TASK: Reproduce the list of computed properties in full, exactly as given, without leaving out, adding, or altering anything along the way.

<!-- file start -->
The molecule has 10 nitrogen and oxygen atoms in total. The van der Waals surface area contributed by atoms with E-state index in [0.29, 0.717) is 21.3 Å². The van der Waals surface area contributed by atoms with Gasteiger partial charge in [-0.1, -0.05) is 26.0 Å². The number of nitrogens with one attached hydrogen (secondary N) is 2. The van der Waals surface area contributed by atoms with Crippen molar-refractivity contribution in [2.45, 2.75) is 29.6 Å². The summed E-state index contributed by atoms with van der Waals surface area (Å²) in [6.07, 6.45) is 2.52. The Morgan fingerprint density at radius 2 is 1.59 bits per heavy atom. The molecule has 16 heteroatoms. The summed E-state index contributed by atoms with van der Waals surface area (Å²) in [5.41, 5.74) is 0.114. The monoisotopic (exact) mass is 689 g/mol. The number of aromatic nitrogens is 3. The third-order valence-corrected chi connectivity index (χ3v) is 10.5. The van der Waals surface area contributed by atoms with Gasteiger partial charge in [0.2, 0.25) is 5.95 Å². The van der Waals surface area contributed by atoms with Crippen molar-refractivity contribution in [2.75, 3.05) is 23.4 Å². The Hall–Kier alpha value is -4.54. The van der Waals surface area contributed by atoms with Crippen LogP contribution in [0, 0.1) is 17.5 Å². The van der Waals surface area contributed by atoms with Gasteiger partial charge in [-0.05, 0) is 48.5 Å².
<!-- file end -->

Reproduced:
The molecule has 10 nitrogen and oxygen atoms in total. The van der Waals surface area contributed by atoms with E-state index in [0.29, 0.717) is 21.3 Å². The van der Waals surface area contributed by atoms with Gasteiger partial charge in [-0.1, -0.05) is 26.0 Å². The number of nitrogens with one attached hydrogen (secondary N) is 2. The van der Waals surface area contributed by atoms with Crippen molar-refractivity contribution in [2.45, 2.75) is 29.6 Å². The summed E-state index contributed by atoms with van der Waals surface area (Å²) in [6.07, 6.45) is 2.52. The Morgan fingerprint density at radius 2 is 1.59 bits per heavy atom. The molecule has 16 heteroatoms. The summed E-state index contributed by atoms with van der Waals surface area (Å²) in [5.41, 5.74) is 0.114. The monoisotopic (exact) mass is 689 g/mol. The number of aromatic nitrogens is 3. The third-order valence-corrected chi connectivity index (χ3v) is 10.5. The van der Waals surface area contributed by atoms with Gasteiger partial charge in [0.2, 0.25) is 5.95 Å². The van der Waals surface area contributed by atoms with Crippen molar-refractivity contribution in [2.75, 3.05) is 23.4 Å². The Hall–Kier alpha value is -4.54. The van der Waals surface area contributed by atoms with Crippen LogP contribution in [0, 0.1) is 17.5 Å². The van der Waals surface area contributed by atoms with Gasteiger partial charge in [-0.05, 0) is 48.5 Å².